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An Energy Efficiency Ranking and a Clean-Energy Proposal Take Center Stage

Encouraging signs from the American Council for an Energy Efficient Economy’s latest state-by-state ranking; also, a bipartisan think-tank plan to drive energy innovation comes to the fore

Posted on Oct 13 2010 by Richard Defendorf

Even though political gridlock in Washington, D.C., has thwarted efforts to impose market-based curbs on climate change, the states, by and large, have managed to advance energy efficiency policies in ways that both address ecological issues and stimulate economic activity, according to the American Council for an Energy Efficient Economy, which this week released the fourth edition of its State Energy Efficiency Scorecard.

The most notable advances indicated by the Scorecard results, the ACEEE says, include a near doubling of state energy efficiency budgets from 2007 level, and the adoption or serious consideration by more than half the states of Energy Efficiency Resource Standards, which require commitments to long-term, fixed energy-savings targets. Another highlight: a doubling in one year of the number of states that have adopted or progressed toward adoption of the latest energy-saving building codes for residential and commercial construction.

As for the ranking itself, past winner California remains in first place for its relatively large investments in energy efficiency, although the remaining states near the top of the ranking are all veterans of the previous edition’s top 10. The rankings in descending order (with the previous ranking in parentheses): Massachusetts (holding steady at No. 2), Oregon (previously No. 4); New York (previously No. 5); Vermont (previously No. 6); Washington (up from No. 7); Rhode Island (up from No. 9); Connecticut (tied for No. 8, but down from No. 3); Minnesota (tied for No. 8, holding steady); and Maine (holding steady at No. 10).

The four most improved states: Utah, Arizona, New Mexico, and Alaska, which moved up 11, 11, 8, and 8 spots, respectively. The 10 states in most need of improvement (in descending order): Louisiana, Missouri, Oklahoma, West Virginia, Kansas, Nebraska, Wyoming, Alabama, Mississippi, and North Dakota.

The ACEEE report and Scorecard is based on examinations of energy efficiency policy in six areas: utility and public benefits programs and policies; transportation policies; building energy codes; combined heat and power; state government initiatives; and appliance efficiency standards. A state can earn a maximum of 50 points overall.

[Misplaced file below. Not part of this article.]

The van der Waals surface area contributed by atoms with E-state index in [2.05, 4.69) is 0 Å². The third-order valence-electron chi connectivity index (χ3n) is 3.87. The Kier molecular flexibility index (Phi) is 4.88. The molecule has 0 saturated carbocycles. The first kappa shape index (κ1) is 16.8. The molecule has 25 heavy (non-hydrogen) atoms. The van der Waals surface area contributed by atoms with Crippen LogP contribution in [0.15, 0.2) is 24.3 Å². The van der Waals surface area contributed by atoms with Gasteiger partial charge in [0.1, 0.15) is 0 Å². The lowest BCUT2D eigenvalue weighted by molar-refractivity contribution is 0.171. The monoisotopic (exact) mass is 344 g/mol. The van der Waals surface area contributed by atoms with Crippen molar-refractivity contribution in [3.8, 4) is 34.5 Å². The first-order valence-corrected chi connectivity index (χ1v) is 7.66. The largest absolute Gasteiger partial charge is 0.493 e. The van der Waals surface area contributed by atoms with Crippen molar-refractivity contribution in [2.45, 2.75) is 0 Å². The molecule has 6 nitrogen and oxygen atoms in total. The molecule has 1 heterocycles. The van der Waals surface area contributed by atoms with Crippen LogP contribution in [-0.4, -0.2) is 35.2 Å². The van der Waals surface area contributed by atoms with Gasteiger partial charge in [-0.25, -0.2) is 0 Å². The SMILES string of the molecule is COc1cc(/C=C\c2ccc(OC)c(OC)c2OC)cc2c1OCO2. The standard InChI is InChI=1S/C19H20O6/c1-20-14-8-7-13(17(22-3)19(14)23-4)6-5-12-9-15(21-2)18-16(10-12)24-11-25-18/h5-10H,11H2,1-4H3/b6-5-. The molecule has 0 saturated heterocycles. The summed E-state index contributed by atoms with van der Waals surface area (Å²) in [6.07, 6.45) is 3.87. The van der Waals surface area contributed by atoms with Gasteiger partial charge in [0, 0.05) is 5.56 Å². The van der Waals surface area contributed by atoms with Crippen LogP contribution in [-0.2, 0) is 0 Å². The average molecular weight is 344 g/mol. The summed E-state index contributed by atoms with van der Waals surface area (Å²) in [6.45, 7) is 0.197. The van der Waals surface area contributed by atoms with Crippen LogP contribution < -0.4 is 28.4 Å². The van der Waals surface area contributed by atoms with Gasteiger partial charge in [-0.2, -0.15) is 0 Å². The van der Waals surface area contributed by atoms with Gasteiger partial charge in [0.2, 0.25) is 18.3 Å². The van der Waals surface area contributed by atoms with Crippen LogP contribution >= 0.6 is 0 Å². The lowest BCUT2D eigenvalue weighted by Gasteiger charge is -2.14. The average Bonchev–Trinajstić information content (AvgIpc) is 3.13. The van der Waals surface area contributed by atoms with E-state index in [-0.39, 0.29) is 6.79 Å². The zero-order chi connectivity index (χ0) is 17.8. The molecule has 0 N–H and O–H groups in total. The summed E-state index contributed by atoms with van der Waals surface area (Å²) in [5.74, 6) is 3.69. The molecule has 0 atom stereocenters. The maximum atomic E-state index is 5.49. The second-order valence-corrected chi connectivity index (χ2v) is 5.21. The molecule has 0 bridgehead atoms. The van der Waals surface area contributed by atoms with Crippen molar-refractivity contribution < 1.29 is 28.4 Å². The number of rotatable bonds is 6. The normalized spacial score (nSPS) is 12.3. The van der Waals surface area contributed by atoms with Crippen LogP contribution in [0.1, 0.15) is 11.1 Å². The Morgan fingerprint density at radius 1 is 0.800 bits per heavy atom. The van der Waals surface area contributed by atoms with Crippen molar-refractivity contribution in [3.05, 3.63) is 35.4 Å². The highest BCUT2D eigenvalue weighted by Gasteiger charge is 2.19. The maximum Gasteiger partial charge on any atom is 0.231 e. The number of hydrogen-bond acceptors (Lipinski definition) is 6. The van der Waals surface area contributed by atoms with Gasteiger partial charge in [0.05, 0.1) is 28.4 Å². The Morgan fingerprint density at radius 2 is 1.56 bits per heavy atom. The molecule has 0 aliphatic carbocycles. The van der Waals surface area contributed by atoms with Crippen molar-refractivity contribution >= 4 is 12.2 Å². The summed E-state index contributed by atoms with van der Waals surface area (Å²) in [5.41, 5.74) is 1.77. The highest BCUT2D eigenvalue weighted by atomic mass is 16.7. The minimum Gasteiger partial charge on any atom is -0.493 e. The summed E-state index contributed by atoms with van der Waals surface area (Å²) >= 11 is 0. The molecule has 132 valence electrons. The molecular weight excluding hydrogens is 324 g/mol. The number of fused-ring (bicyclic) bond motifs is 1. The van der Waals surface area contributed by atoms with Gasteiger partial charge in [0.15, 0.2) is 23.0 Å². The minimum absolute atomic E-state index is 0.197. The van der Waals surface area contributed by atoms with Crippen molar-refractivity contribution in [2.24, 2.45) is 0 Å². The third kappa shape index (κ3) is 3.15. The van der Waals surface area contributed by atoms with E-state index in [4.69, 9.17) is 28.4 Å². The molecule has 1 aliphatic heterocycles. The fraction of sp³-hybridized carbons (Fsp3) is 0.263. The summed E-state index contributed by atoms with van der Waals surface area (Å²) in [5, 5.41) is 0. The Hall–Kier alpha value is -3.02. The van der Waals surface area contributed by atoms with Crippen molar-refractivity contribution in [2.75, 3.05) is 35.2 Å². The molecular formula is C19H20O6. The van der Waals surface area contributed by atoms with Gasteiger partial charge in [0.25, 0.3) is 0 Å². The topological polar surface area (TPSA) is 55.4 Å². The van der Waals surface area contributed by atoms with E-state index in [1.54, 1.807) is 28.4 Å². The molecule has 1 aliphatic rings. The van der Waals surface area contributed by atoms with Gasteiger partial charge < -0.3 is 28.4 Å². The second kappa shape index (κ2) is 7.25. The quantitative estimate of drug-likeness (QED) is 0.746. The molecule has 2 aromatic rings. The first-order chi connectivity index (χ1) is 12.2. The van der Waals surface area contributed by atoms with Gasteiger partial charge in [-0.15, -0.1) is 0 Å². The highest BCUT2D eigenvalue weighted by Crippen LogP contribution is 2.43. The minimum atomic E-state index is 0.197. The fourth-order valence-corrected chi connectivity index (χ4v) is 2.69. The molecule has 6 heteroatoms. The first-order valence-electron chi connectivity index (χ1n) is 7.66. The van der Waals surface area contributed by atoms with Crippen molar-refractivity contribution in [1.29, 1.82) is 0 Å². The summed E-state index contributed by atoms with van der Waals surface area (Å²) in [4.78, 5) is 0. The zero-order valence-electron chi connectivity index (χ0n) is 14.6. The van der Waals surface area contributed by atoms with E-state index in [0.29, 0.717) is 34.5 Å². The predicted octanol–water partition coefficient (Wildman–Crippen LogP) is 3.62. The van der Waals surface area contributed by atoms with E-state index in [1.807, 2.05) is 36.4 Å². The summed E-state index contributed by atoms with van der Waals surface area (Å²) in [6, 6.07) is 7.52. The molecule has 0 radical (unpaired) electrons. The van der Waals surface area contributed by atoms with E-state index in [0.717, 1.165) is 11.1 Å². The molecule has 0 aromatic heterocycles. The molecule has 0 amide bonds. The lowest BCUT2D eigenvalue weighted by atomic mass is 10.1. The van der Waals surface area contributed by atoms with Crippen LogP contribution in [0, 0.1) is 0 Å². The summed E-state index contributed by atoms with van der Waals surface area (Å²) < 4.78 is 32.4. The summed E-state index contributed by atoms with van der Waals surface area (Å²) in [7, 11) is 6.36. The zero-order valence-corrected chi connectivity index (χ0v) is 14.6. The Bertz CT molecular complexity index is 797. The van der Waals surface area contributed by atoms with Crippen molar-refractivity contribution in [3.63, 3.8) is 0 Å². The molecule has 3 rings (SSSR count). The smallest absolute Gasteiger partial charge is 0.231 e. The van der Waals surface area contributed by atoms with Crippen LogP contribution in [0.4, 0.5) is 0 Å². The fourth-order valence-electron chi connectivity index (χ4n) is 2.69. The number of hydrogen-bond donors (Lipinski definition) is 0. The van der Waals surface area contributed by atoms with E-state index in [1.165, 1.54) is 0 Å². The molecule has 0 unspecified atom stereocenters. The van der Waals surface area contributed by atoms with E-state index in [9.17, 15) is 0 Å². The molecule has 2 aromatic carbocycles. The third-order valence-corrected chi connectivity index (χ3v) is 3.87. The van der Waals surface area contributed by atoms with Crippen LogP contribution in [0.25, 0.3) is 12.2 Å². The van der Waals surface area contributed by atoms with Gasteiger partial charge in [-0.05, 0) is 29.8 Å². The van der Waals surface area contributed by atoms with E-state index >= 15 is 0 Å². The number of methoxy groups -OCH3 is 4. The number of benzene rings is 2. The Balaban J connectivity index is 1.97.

Advocating a major clean energy plan
The release of the ACEEE Scorecard results was timely, because it not only helps focus attention on the evolution of state policy but nicely frames a position paper on energy policy co-presented Wednesday by the conservative American Enterprise Institute and two liberal-leaning think tanks, the Brookings Institution and the Breakthrough Institute. Titled “Post-Partisan Power,” the paper is designed to sidestep the partisan bickering that has stalled market-driven cap-and-trade legislation by suggesting that the federal government invest $25 billion a year in military procurement, research and development, and academic/private-sector alliances devoted to boosting innovation in alternative sources of energy.

The exact funding mechanism for the initiative – a modest cap-and-trade program and increasing royalties from oil and gas production are among the possibilities – obviously would have to be hammered out. But the proposal is especially compelling, the report notes, because the government has a history of successful research programs, such as those for “developing computers to allow for rocket systems, building a communications network to survive a nuclear attack, or creating increasingly efficient and powerful jet engines.” Research into clean energy fits the profile.

The report adds that reducing the cost of clean-energy technologies – rather than reorganizing the entire energy economy of the U.S., and/or subsidizing existing energy sources in the hope they could be scaled up to new efficiencies – would be the most direct and, very likely, the quickest way to bring the technologies into general use, and expedite a transition from conventional sources such as oil and gas.


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Image Credits:

  1. American Council for an Energy Efficient Economy
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